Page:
The Five Finest Tail Lights of the 50s…
Different taillights are the crowning touch to the back of any traditional custom. Since the earliest days of the lead sled, ’39 Ford, ’41 Studebaker and ’40 Chevrolet lights were showing up everywhere. Even if he stuck with the stock units, a guy was likely to french them in, or at least add a glass blue dot! By the 1950s, manufacturers were making the tail lamps larger and more integrated with the lines of the car body, and thus we ended up with some of the most beautiful and intricate jewels to come out of Detroit. Amazingly, most of these lights only appeared for one or two years, as many vehicle models were totally redesigned on a yearly basis. Below I’ve listed my top five 50s taillight picks, in no certain order. Keep in mind these are lights that work best in custom applications. There are so many more great ones I’m leaving out, so please chime in.
1. 1956 Packard: A one-year-only lamp that was destined to be an icon. Smooth, convex lens with a wicked, sharp peak. Often found in the back of ’54 Chevys looking for some fin.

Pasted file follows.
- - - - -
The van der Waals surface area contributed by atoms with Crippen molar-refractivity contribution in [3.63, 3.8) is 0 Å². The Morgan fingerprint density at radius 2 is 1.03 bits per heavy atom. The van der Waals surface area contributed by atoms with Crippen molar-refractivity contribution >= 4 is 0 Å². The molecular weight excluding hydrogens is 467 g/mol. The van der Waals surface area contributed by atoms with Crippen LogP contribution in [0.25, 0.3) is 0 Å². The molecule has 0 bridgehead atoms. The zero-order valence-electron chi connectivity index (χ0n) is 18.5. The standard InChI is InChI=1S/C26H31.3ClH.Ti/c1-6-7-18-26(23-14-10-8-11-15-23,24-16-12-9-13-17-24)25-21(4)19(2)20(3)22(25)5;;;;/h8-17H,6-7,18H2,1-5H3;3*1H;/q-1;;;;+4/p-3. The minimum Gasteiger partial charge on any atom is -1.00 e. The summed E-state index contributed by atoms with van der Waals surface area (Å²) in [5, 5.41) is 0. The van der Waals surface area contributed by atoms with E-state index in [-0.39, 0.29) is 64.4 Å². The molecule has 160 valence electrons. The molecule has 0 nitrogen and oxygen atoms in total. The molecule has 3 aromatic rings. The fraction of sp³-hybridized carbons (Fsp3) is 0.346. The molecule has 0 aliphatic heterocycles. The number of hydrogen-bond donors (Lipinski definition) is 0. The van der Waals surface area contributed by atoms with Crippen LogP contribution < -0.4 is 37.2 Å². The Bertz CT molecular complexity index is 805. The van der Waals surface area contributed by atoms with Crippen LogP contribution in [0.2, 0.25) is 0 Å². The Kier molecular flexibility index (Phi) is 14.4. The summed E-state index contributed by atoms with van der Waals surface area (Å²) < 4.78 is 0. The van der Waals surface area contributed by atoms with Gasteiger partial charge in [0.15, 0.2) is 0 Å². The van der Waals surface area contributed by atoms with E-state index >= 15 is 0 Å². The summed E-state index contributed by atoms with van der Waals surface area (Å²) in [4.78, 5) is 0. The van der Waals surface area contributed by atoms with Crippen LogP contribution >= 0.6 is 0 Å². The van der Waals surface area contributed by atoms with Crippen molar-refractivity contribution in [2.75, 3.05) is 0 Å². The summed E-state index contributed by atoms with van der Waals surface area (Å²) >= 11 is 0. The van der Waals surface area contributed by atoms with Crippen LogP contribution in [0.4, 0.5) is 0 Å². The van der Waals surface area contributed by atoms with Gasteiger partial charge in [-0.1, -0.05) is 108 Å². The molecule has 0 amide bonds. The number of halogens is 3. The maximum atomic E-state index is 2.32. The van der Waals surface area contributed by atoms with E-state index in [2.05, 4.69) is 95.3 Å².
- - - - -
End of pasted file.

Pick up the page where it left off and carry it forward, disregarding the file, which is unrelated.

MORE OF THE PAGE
2. 1949-1953 Pontiac: The longest running lamp of my list, with some slight changes along the way. This little round unit was simple, clean, and to the point. Poncho lights found their way on early customs and hot rods alike.
3. 1955 Lincoln: This one doesn’t get used as often, but she looks right at home in the back of a ’51 Merc. What other cars have used this one?
4. 1959 Buick: A simple rocket-shaped bullet that fits on the back of many finned cars.
5. 1959 Cadillac: Who could leave off the most copied taillight of the 1950s? The crazy red cones of the ’59 Caddy lights found there way on everything from shop trucks to motorcycles. The beautiful finned chrome bezels often get left off, but they are works of art in themselves.